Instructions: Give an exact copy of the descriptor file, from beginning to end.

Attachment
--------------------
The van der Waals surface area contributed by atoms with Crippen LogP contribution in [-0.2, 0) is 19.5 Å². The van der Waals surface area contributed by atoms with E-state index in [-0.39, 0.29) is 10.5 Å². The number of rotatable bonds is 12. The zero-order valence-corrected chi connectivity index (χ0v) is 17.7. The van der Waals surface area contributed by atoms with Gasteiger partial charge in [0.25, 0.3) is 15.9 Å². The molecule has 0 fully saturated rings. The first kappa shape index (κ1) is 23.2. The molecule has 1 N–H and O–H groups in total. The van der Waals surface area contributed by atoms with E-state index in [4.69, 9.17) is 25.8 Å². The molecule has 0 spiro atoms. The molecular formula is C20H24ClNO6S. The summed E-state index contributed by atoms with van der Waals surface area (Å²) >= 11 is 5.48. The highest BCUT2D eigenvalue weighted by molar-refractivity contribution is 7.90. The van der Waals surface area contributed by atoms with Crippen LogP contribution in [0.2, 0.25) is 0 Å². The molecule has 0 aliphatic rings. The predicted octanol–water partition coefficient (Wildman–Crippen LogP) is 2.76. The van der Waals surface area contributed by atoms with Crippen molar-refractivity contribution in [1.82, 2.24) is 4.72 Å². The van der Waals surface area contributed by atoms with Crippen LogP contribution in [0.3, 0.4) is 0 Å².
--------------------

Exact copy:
The van der Waals surface area contributed by atoms with Crippen LogP contribution in [-0.2, 0) is 19.5 Å². The van der Waals surface area contributed by atoms with E-state index in [-0.39, 0.29) is 10.5 Å². The number of rotatable bonds is 12. The zero-order valence-corrected chi connectivity index (χ0v) is 17.7. The van der Waals surface area contributed by atoms with Gasteiger partial charge in [0.25, 0.3) is 15.9 Å². The molecule has 0 fully saturated rings. The first kappa shape index (κ1) is 23.2. The molecule has 1 N–H and O–H groups in total. The van der Waals surface area contributed by atoms with E-state index in [4.69, 9.17) is 25.8 Å². The molecule has 0 spiro atoms. The molecular formula is C20H24ClNO6S. The summed E-state index contributed by atoms with van der Waals surface area (Å²) >= 11 is 5.48. The highest BCUT2D eigenvalue weighted by molar-refractivity contribution is 7.90. The van der Waals surface area contributed by atoms with Crippen LogP contribution in [0.2, 0.25) is 0 Å². The molecule has 0 aliphatic rings. The predicted octanol–water partition coefficient (Wildman–Crippen LogP) is 2.76. The van der Waals surface area contributed by atoms with Crippen molar-refractivity contribution in [1.82, 2.24) is 4.72 Å². The van der Waals surface area contributed by atoms with Crippen LogP contribution in [0.3, 0.4) is 0 Å².